How do real estate agents in the flipping business make so much money? Because they know how to prepare your house for selling. In most cases, they buy a house inexpensively on an as-is basis, give it a new look by way of minimal repairs and avail it for sale.
So why take the flippers rate when you can prepare your home for sale and command a market rate like a pro. Plus, you don’t need to worry about the minimal costs you might incur in the process of getting your house ready for sale as you can’t compare it to the appraisal you get upon listing.
I have seen numerous people take the easy way out when selling a home only to regret it later, upon seeing the price their house commands after minimal adjustments. I don’t want you to suffer the same fate. I, therefore, came up with the ElectroSawHQ.com actionable step-by-step guide that educates you on how to get your house ready to sell in 30 days.
Maintaining a house in a mint for-sale condition becomes easier after the initial refurbishment.
Topping the list of things to do before putting your house on the market should be thorough cleaning. Remember that, in this space, you are competing with newly built residences, where everything comes neat and polished. In such a case, when prospective clients show up to view your house, they will always be comparing it the new establishments around.
It, therefore, becomes imperative that you create this impression by cleaning the house thoroughly, polishing your appliances and everything else therein like vacuuming the sofas and carpets. Too busy to do all this by yourself? Engage home sale preparation service providers to help you out. The idea here is to create an impression of a neat and organized home that resonates well with every client’s perception of an ideal home.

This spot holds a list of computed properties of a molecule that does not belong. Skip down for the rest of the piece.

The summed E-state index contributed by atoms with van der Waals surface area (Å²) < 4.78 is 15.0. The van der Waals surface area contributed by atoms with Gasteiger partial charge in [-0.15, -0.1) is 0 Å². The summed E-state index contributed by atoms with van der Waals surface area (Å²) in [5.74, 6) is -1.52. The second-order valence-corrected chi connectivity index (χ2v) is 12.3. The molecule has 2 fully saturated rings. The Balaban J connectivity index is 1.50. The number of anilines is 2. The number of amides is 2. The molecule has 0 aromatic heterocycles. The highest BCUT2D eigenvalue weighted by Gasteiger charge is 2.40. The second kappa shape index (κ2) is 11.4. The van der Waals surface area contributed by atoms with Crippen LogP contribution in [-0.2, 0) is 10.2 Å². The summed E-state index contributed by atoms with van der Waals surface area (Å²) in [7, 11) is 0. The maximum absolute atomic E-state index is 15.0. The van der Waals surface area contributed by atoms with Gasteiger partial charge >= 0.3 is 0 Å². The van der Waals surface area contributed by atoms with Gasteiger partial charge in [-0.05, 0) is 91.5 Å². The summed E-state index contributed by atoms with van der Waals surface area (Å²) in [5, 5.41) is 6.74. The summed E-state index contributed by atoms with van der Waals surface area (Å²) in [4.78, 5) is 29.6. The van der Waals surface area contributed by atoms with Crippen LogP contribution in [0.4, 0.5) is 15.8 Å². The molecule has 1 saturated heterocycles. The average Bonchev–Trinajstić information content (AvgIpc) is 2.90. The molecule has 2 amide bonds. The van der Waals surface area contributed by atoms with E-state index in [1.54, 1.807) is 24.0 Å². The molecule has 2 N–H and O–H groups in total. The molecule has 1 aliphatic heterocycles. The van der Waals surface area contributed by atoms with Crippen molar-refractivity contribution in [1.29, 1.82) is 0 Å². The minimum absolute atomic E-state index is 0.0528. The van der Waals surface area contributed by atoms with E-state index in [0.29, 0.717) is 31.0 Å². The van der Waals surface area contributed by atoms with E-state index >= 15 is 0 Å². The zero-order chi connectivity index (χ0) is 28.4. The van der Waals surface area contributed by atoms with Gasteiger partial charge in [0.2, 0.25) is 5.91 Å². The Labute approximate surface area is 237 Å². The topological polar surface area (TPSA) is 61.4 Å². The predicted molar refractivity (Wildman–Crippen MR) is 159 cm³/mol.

Space is, in most cases, an illusion that can be quashed as quickly as it takes to create it. How well you create space in the house you intend to put up for sale adds value to the house. It also increases its chances of flying off the shelf quickly. Start with decluttering. I realized that most home sellers are so used to cluttered homes that they never consider it a deterrence to home buyers. But you don’t have to fall into this category.
Take out everything that congests your home. I recommend starting with your living room because it feeds the buyer with the all-important first impression. Clutter here refers to the extra furniture like bookshelves and shoe racks as well as family photos all over the coffee table.
You will be surprised by how spacious even a little bit of decluttering can make your seemingly small house look. But does the unwanted clutter only affect your space? No, it takes away the shine off your home and detracts prospective buyers from soaking in your homes impressive features.
What should you do to get your house ready to sell? Give it a new look. Remember that you are competing with newly built establishments and thus the need to offer your customers a reason to consider your home instead of the new properties. However, the new look part is a crucial preparation stage of the sale process, and the color you choose may boost or cripple your home selling strategy.
Having interacted with numerous home buyers, I can confirm that a considerable number of them are quite apprehensive about post-purchase costs like repainting. Therefore, if you repaint your house into a color they don’t like, most will just walk out of the deal. To avoid this, only repaint your home's interiors and exteriors with neutral colors like white, beige, or ivory, and avoid color-crashing. If possible stick to a single tone for the entire house.
Most home sellers that I have interacted with admitted to having only included flooring repair services at the tail end of their house selling preparation checklist. Not so surprisingly, floors come in as second thoughts on the list for sellers as they remain hidden under the covers of the carpet and mats while the rest of the house gets an upgrade. Note that most home buyers hire a home inspection officer and tag him along for a professional opinion on the condition of your house during their visit.